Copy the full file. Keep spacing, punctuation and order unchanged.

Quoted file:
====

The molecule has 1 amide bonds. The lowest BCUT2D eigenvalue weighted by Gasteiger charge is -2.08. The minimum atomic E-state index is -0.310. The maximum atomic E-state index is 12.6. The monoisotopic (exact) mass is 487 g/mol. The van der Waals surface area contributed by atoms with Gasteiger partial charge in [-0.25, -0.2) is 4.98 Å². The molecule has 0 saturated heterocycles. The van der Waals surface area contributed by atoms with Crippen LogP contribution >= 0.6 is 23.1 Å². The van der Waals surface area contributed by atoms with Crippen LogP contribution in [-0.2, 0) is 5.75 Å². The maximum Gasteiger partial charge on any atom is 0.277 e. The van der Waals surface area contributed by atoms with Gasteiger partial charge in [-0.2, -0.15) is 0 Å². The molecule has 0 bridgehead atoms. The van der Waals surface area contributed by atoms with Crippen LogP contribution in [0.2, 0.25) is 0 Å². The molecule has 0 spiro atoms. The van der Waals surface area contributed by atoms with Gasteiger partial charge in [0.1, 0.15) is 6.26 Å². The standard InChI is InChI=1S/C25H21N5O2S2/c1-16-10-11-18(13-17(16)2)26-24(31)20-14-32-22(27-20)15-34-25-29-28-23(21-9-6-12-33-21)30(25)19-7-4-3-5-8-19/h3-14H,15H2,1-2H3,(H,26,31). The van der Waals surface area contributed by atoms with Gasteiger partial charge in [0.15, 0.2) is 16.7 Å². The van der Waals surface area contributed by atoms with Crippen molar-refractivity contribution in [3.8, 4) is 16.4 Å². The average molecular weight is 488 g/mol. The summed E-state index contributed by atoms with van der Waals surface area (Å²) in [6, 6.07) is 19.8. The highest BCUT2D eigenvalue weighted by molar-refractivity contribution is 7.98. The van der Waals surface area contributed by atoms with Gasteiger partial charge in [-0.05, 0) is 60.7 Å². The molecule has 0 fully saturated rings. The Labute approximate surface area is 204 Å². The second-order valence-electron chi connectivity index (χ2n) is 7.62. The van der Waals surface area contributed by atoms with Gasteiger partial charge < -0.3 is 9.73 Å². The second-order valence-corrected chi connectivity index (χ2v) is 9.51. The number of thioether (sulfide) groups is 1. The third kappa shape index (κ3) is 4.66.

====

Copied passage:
The molecule has 1 amide bonds. The lowest BCUT2D eigenvalue weighted by Gasteiger charge is -2.08. The minimum atomic E-state index is -0.310. The maximum atomic E-state index is 12.6. The monoisotopic (exact) mass is 487 g/mol. The van der Waals surface area contributed by atoms with Gasteiger partial charge in [-0.25, -0.2) is 4.98 Å². The molecule has 0 saturated heterocycles. The van der Waals surface area contributed by atoms with Crippen LogP contribution >= 0.6 is 23.1 Å². The van der Waals surface area contributed by atoms with Crippen LogP contribution in [-0.2, 0) is 5.75 Å². The maximum Gasteiger partial charge on any atom is 0.277 e. The van der Waals surface area contributed by atoms with Gasteiger partial charge in [-0.2, -0.15) is 0 Å². The molecule has 0 bridgehead atoms. The van der Waals surface area contributed by atoms with Crippen LogP contribution in [0.2, 0.25) is 0 Å². The molecule has 0 spiro atoms. The van der Waals surface area contributed by atoms with Gasteiger partial charge in [0.1, 0.15) is 6.26 Å². The standard InChI is InChI=1S/C25H21N5O2S2/c1-16-10-11-18(13-17(16)2)26-24(31)20-14-32-22(27-20)15-34-25-29-28-23(21-9-6-12-33-21)30(25)19-7-4-3-5-8-19/h3-14H,15H2,1-2H3,(H,26,31). The van der Waals surface area contributed by atoms with Gasteiger partial charge in [0.15, 0.2) is 16.7 Å². The van der Waals surface area contributed by atoms with Crippen molar-refractivity contribution in [3.8, 4) is 16.4 Å². The average molecular weight is 488 g/mol. The summed E-state index contributed by atoms with van der Waals surface area (Å²) in [6, 6.07) is 19.8. The highest BCUT2D eigenvalue weighted by molar-refractivity contribution is 7.98. The van der Waals surface area contributed by atoms with Gasteiger partial charge in [-0.05, 0) is 60.7 Å². The molecule has 0 fully saturated rings. The Labute approximate surface area is 204 Å². The second-order valence-electron chi connectivity index (χ2n) is 7.62. The van der Waals surface area contributed by atoms with Gasteiger partial charge < -0.3 is 9.73 Å². The second-order valence-corrected chi connectivity index (χ2v) is 9.51. The number of thioether (sulfide) groups is 1. The third kappa shape index (κ3) is 4.66.